H. L. A. Hart's Lost Essay: 'Discretion' and the Legal Process Dchool

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A few weeks before Thanksgiving, in 1956, H. L. A. Hart quietly gathered his thoughts as he watched "the most important public law thinkers" (1) of the Legal Process School take their seats at a new Harvard faculty seminar, unsure of what to expect. Hart was nervous. The exacting Oxford philosopher, at ease in logic tutorials and language games, was a stranger to the confident world of "busy ... proud ... vocational" (2) American law professors. Though highly regarded as a brilliant legal theorist, he was far from uncontroversial. And that evening, just two months into his year as a visiting professor at Harvard, Hart was going to lecture his new colleagues on a family of issues they cared deeply about: discretion, its place in the legal system, and the relationship between legal indeterminacy and the rule of law.

For Hart, still getting his bearings at Harvard, giving a lecture on such a charged topic was a daunting prospect--especially given the "potentates" (3) in his audience, which included Henry Hart, (4) Albert Sacks, Herbert Wechsler, Paul Freund, and Lon Fuller--but also an opportunity to demystify his approach to legal scholarship. The analytical jurisprudence Hart had developed at Oxford--which prized conceptual clarity, logical rigor, and the careful study of language in legal analysis--aroused suspicion among his new colleagues, who wondered whether he was a "radical positivist," as one American scholar had suggested just months before. (5) What could Hart's new jurisprudence offer legal scholars in the United States, for whom the study of law often hinged not on precise formulations of abstract concepts, but on insights into judicial behavior, institutional design, and social reality?

Exceptionally well versed in the history of American legal thought, Hart understood the persistent significance of the issues he had been asked to address. (6) In the nineteenth century, legal formalists had argued that legal questions have determinate answers that skilled lawyers can reach by reasoning from a finite set of legal sources. (7) By contrast, the realists of the early twentieth century had argued that judges and officials in fact exercise tremendous power of choice. (8) While realists hoped that this power of choice could be deployed progressively to improve social conditions, they never developed a theory to direct or constrain choice in law. Rule by arbitrary choice is not rule by law, and thus the lasting legacy of legal realism became a challenge: explain how legal in determinacy can be reconciled with the rule of law.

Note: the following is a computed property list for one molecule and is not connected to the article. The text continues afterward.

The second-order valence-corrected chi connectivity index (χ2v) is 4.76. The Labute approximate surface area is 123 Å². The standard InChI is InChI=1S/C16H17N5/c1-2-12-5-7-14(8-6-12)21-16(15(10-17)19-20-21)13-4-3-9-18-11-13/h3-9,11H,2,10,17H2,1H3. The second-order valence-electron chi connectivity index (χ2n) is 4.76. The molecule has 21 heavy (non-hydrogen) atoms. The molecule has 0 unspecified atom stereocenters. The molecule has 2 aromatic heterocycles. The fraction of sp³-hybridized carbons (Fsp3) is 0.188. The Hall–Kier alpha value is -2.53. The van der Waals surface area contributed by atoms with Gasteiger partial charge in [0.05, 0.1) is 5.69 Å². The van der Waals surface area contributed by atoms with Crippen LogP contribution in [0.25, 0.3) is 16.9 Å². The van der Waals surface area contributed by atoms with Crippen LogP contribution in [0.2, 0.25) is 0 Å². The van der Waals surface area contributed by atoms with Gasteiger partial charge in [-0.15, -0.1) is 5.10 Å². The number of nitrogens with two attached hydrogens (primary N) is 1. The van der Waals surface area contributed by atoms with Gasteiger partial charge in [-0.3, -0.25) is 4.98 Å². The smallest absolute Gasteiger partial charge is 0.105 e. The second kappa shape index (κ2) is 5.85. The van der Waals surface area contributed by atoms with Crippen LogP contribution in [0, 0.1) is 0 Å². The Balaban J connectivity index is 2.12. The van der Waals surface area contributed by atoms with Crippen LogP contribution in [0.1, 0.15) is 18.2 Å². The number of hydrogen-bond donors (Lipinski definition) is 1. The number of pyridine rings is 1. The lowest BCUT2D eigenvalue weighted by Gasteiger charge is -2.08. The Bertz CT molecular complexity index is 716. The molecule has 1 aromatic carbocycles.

The problem of discretion became more pressing after the New Deal. Increased complexity in law meant more decisions, more indeterminacy, and greater need for a theory of what to do when indeterminacy arose. As they tried to figure out "how to have a dynamic, problem-solving government that [was] also lawlike and legitimate," (9) a group of post-New Deal professors, many of whom sat in Hart's audience, developed a tentative solution to the realists' challenge: discretion is acceptable in the legal system if it is sufficiently constrained and responsibly exercised. These "process theorists" accepted the realist idea that law is sometimes indeterminate, but pushed beyond realism, searching for a theory of how legal indeterminacy could be consistent with the rule of law. For process theorists, discretion and the rule of law could coexist symbiotically if responsible judges decided cases rationally, observing their institutional position with respect to the other branches of government, and explained their reasoning in writing, reflecting the judiciary's professional craft, rationality, and wisdom--things in which the public could place its trust. Just two years before Hart's arrival, the problem of discretion took on renewed, political urgency as Brown v. Board of Education (10) posed the sharper "counter-majoritarian difficulty." (11)

When his audience settled, Hart delivered a plainspoken analysis of discretion as a phenomenon in life and law--conversational yet uncompromising in philosophical precision. …